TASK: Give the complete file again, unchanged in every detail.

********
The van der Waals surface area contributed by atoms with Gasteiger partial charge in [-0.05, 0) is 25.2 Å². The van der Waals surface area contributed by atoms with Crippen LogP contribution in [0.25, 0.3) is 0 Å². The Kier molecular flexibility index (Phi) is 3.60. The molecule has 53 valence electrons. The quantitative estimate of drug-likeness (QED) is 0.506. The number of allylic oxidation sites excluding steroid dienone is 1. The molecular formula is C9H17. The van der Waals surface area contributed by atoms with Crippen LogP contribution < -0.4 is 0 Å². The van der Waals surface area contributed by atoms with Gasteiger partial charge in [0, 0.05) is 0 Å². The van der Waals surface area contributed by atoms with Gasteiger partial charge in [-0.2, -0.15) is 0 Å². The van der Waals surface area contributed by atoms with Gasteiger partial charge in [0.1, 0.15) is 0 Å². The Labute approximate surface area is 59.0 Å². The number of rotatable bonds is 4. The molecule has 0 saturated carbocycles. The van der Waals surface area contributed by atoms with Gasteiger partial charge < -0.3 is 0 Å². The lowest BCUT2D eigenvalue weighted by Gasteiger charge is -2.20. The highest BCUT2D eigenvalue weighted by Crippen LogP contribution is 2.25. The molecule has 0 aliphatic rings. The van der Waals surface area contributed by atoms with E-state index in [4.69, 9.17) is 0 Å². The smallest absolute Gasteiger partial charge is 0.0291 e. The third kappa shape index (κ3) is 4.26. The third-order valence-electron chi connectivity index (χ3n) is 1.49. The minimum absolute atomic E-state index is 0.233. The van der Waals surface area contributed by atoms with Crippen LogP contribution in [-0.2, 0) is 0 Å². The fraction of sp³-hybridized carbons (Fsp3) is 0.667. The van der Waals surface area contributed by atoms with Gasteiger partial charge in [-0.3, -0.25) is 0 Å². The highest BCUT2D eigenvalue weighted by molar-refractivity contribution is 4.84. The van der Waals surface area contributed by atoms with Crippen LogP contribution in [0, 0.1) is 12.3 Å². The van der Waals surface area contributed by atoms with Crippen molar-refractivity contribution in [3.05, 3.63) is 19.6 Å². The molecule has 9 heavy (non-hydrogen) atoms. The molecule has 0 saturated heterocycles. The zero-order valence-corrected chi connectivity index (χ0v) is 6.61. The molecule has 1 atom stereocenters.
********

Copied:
The van der Waals surface area contributed by atoms with Gasteiger partial charge in [-0.05, 0) is 25.2 Å². The van der Waals surface area contributed by atoms with Crippen LogP contribution in [0.25, 0.3) is 0 Å². The Kier molecular flexibility index (Phi) is 3.60. The molecule has 53 valence electrons. The quantitative estimate of drug-likeness (QED) is 0.506. The number of allylic oxidation sites excluding steroid dienone is 1. The molecular formula is C9H17. The van der Waals surface area contributed by atoms with Crippen LogP contribution < -0.4 is 0 Å². The van der Waals surface area contributed by atoms with Gasteiger partial charge in [0, 0.05) is 0 Å². The van der Waals surface area contributed by atoms with Gasteiger partial charge in [-0.2, -0.15) is 0 Å². The van der Waals surface area contributed by atoms with Gasteiger partial charge in [0.1, 0.15) is 0 Å². The Labute approximate surface area is 59.0 Å². The number of rotatable bonds is 4. The molecule has 0 saturated carbocycles. The van der Waals surface area contributed by atoms with Gasteiger partial charge < -0.3 is 0 Å². The lowest BCUT2D eigenvalue weighted by Gasteiger charge is -2.20. The highest BCUT2D eigenvalue weighted by Crippen LogP contribution is 2.25. The molecule has 0 aliphatic rings. The van der Waals surface area contributed by atoms with E-state index in [4.69, 9.17) is 0 Å². The smallest absolute Gasteiger partial charge is 0.0291 e. The third kappa shape index (κ3) is 4.26. The third-order valence-electron chi connectivity index (χ3n) is 1.49. The minimum absolute atomic E-state index is 0.233. The van der Waals surface area contributed by atoms with Crippen LogP contribution in [-0.2, 0) is 0 Å². The fraction of sp³-hybridized carbons (Fsp3) is 0.667. The van der Waals surface area contributed by atoms with Gasteiger partial charge in [-0.3, -0.25) is 0 Å². The highest BCUT2D eigenvalue weighted by molar-refractivity contribution is 4.84. The van der Waals surface area contributed by atoms with Crippen LogP contribution in [0, 0.1) is 12.3 Å². The van der Waals surface area contributed by atoms with Crippen molar-refractivity contribution in [3.05, 3.63) is 19.6 Å². The molecule has 9 heavy (non-hydrogen) atoms. The molecule has 0 saturated heterocycles. The zero-order valence-corrected chi connectivity index (χ0v) is 6.61. The molecule has 1 atom stereocenters.